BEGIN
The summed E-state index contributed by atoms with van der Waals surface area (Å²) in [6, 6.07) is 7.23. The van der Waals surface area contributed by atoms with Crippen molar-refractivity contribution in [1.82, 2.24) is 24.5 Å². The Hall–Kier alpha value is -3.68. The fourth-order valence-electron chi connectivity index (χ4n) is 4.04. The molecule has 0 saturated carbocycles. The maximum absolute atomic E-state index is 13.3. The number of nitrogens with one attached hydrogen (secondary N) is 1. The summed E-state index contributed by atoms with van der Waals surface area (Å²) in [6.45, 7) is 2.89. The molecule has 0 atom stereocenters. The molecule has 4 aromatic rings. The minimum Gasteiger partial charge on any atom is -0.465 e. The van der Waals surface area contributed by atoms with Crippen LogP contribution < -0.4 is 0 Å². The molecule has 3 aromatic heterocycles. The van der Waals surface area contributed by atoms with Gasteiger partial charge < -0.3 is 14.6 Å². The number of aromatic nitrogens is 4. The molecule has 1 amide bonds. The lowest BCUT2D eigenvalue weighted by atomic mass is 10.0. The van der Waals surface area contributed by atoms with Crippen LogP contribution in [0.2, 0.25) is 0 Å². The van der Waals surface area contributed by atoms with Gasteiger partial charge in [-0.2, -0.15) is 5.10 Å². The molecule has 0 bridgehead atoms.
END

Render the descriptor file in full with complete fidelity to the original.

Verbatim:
The summed E-state index contributed by atoms with van der Waals surface area (Å²) in [6, 6.07) is 7.23. The van der Waals surface area contributed by atoms with Crippen molar-refractivity contribution in [1.82, 2.24) is 24.5 Å². The Hall–Kier alpha value is -3.68. The fourth-order valence-electron chi connectivity index (χ4n) is 4.04. The molecule has 0 saturated carbocycles. The maximum absolute atomic E-state index is 13.3. The number of nitrogens with one attached hydrogen (secondary N) is 1. The summed E-state index contributed by atoms with van der Waals surface area (Å²) in [6.45, 7) is 2.89. The molecule has 0 atom stereocenters. The molecule has 4 aromatic rings. The minimum Gasteiger partial charge on any atom is -0.465 e. The van der Waals surface area contributed by atoms with Crippen LogP contribution < -0.4 is 0 Å². The molecule has 3 aromatic heterocycles. The van der Waals surface area contributed by atoms with Gasteiger partial charge < -0.3 is 14.6 Å². The number of aromatic nitrogens is 4. The molecule has 1 amide bonds. The lowest BCUT2D eigenvalue weighted by atomic mass is 10.0. The van der Waals surface area contributed by atoms with Crippen LogP contribution in [0.2, 0.25) is 0 Å². The van der Waals surface area contributed by atoms with Gasteiger partial charge in [-0.2, -0.15) is 5.10 Å². The molecule has 0 bridgehead atoms.